‘Blindspot’ Creator On Helicopter Stunts, Lou Diamond Phillips

blindspot episode 7 Jaimie Alexander as
Courtesy of Giovanni Rufino/NBC

SPOILER: Don’t read this unless you’ve seen Episode 7 of NBC’s “Blindspot.”

The seventh episode of NBC’s “Blindspot” raised the bar for action sequences — add flying a helicopter to the list of things Jaimie Alexander’s Jane Doe didn’t know she could do.

The episode also introduced Lou Diamond Phillips as the much-hunted Saul Guerrero, thus allowing the audience, and Sullivan Stapleton’s Kurt Weller, to learn that Mayfair (Marianne Jean-Baptiste) hasn’t been as forthcoming as she seems. Also growing suspicious: David (Joe Dinicol), the seemingly always available (now ex) boyfriend of Ashley Johnson’s brainiac Patterson.

Fittingly, the anagrams-of-titles theme continued this week and “Sent on Tour” can be reworded to mean “Trust No One.” Creator Martin Gero answers some of these questions for Variety. But can we trust him?


Jane flew a helicopter!

By the way, we did that all for real. It’s not a single greenscreen shot in that entire sequence. Jaimie was at the controls of a real helicopter. We had a Weller double sit next to her and actually flew it, but Jaimie took off and powered up. We put Black Magic and GoPro cameras inside the cockpit and fired up. That was a good afternoon (of filming) because we just had to make everything super fast.

We had the idea in the writers’ room because we had the helicopter in the pilot and we were like can we take it one step further. That’s the first time Audrey (Esparza, who plays FBI Agent Zapata) had been on a helicopter and that’s a heck of a first helicopter ride — firing an M4 and sitting next to Lou Diamond Phillips.

Is there anything Jane can’t do?

There’s stuff she can’t do. It had been so long since we’d discovered a special skill for her so we decided let’s make it be a big one.

Why is she afraid to fly? Is this a fear of ceding control or more?

She doesn’t know she can fly at the beginning of the episode and she still doesn’t do well with turbulence. I know pilots who hate to fly when they’re not the pilot. I think it’s a control thing for her.

The anagram of this week’s episode title is “Trust No One” — does this mean David, Patterson’s (ex) boyfriend, shouldn’t be trusted? Is he coming back for more?

It’s very possible. He’s in a bunch more episodes.

With those titles, they also read as a complete sentence. It has to do with this episode and it also has to do with the greater poem we made up for the episodes.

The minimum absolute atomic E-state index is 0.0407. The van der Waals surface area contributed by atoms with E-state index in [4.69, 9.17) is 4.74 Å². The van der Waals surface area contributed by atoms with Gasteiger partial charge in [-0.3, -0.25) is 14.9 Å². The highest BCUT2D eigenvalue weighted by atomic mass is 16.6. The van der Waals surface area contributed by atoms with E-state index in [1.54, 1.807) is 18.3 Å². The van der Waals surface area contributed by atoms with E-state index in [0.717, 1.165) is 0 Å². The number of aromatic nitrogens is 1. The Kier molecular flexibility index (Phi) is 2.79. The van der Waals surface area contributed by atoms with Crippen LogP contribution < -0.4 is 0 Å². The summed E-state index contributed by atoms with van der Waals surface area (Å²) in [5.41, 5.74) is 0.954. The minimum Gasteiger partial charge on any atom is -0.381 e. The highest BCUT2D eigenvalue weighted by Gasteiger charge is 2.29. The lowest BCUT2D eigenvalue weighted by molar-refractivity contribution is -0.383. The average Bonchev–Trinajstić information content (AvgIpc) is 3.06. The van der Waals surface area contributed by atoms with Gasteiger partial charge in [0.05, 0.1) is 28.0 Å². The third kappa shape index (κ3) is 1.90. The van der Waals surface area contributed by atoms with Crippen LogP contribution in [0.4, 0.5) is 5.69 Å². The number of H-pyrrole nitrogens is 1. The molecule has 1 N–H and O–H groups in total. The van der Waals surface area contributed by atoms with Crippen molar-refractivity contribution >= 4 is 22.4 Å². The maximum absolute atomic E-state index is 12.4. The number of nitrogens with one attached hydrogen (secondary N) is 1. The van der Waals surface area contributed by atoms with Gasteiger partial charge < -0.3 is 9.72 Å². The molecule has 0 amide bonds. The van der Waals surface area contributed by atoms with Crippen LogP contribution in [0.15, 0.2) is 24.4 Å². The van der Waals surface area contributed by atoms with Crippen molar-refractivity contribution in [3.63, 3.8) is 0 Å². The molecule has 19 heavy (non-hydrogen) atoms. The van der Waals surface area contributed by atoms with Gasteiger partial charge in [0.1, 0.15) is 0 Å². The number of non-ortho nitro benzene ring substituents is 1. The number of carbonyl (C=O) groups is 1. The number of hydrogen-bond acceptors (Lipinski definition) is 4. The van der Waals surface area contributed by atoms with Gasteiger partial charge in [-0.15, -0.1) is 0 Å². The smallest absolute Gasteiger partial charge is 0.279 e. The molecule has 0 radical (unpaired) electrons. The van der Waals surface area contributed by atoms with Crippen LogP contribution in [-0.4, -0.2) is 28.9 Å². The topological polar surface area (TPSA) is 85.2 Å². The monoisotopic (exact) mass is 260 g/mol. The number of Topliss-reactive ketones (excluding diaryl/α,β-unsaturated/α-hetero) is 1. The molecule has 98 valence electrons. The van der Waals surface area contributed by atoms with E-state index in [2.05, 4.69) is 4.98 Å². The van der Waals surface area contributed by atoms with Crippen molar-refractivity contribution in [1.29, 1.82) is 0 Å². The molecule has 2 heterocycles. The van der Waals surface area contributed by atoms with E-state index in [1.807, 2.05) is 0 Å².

But this was a big episode for Jane because she finally cracked Reade (Rob Brown). He really started to see her value and see her as a three-dimensional person. Reade has been the most vocal critic of the insanity of following the tattoos, but I think even he can’t argue that they (are legit). We set up the tattoos early and it really does show you that the tattoos are there to help for the most part — which is a question in and of itself.

Speaking of characters coming back: Johnny Whitworth, who plays the late Ruggedly Handsome Man, tweeted a photo of the two of you together.

That was a picture from Episode 2. I think Johnny is very engaged and is very excited about the show and the show’s fans. It would be so fun to have him.

Johnny joked that you’ve led an interesting life. Is it just a coincidence that Saul Guerrero’s last name is just a few extra letters away from yours?

Yeah, there’s no Martin Gero Easter egg hidden in the show. Johnny and I are both very, very handsome and we both have beards but I think that’s where the comparisons stop for the show. We just had a bunch of names and I think it was the room that chose (Guerrero). It sounded dangerous and warlike and it’s fun to say. And sure, it’s sounds like Gero, so why not. This whole show is just a platform for my narcissism — if you use this like, please put, “he said joking.”

Why did you decide to cast Lou Diamond Phillips in this role?

I’ve been such a huge fan of his and we talked about him right away when we did this part. He’s an extraordinary actor and has such a great way with dialogue. He’s so smart and we really needed a character who can take the team apart after spending 20 minutes with them and there’s not a lot of people who can do that. And also, I worked with him on “Stargate: Universe” briefly and have nothing but extraordinarily positive experiences with him.

And we’ll be seeing more of him, as well? Is he going to be able to get up to more mischief behind bars?

You’ll just have to wait and see.

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  1. DougW says:

    Really enjoy the series, though I wish someone would smile once in a while. Most workplaces have at least one person with a sense of humor, no matter how serious the job.

  2. Bob Price says:

    Good episode, lots of action, but gulped on one scene. Four highly trained and armed FBI agents are stymied by a wimpy padlock like those on a school locker. They struggle to figure the combination on a lock any teenager could pop in three seconds.

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